To potentially increase the phylogenetic signal and to overcome possible stochastic errors of single-gene analyses, we combined several of the individual alignments into a single superalignment as described above. The best ML tree computed from the reduced superalignment of 31 taxa (Figure 3) placed the two myzostomids as sister taxon of annelids.

Figure 3. Maximum likelihood tree computed from a superalignment of 989 concatenated single-gene alignments.

Names of taxa and tree branches are colored according to their taxonomic groups. The results of a leaf stability test (LS) is shown next to the taxon and lineage names. Also shown is a barplot indicating the number of columns of the superalignment (after alignment masking) with data for each of the taxa.

Surprisingly, lophotrochozoans are not monophyletic in our analyses, and arthropods appear closer related to the included trochozoans (Annelida, Mollusca, Brachiopoda, Nemertea, Kamptozoa) with high bootstrap support. However, this is most likely an effect of taxon sampling, which was optimized to investigate the position of myzostomids, and of attraction of long branching flatwormns to the root of the tree consisting of long branched nematodes. Although the myzostomids are also long-branched, they are not attracted by the root and instead group with annelids.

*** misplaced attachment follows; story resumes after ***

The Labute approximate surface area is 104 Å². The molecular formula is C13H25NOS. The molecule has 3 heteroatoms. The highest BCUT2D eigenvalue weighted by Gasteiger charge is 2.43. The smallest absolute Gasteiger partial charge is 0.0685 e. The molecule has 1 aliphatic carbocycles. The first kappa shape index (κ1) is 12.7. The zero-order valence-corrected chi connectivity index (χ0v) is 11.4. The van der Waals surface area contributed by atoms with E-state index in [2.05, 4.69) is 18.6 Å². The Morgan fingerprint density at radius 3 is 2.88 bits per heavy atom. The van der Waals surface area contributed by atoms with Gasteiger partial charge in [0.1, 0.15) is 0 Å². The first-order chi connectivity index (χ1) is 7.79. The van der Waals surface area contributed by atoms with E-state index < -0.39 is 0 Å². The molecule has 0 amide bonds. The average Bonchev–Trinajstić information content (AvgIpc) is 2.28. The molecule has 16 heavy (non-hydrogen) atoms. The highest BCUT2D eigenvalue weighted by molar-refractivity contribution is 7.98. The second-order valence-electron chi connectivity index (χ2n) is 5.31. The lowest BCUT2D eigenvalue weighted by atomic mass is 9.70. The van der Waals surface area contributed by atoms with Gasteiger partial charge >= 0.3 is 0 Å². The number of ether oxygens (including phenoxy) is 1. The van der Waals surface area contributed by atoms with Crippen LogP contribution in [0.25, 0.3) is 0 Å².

Motivated by the suggestion that genome-scale data sets may be able to “resolve incongruence in molecular phylogenies” [37], anywhere from a handful [38] to more than hundred [7], [39] individual gene families have been combined into a single superalignment for the purpose of placing problematic taxa onto the tree of life. In many cases this strategy proved to be successful, but these phylogenomic approaches are also known to introduce bias that potentially cause systematic errors, e.g. from non-phylogenetic signals such as compositional bias [40]. In addition, superalignments often contain large amounts of missing data due to incomplete taxon sampling, and even after alignment masking, 15 of the 31 taxa in our data set were represented in less than 20% of the columns in the superalignment. Finally, the approach of concatenating multiple genes into a single alignment requires strict orthologs and thus severely limits the amount of data that is available for analysis. In our study, only about half of the gene families with a myzostomid representative (989 of 1,878) were used in the superalignment, leaving any phylogenetic signal present in the other half of the data set unexploited. In order to harness the information present in all gene families, we next used an approach that does not rely on the selection of orthologs and instead also makes use of multi-locus gene families.

Gene tree parsimony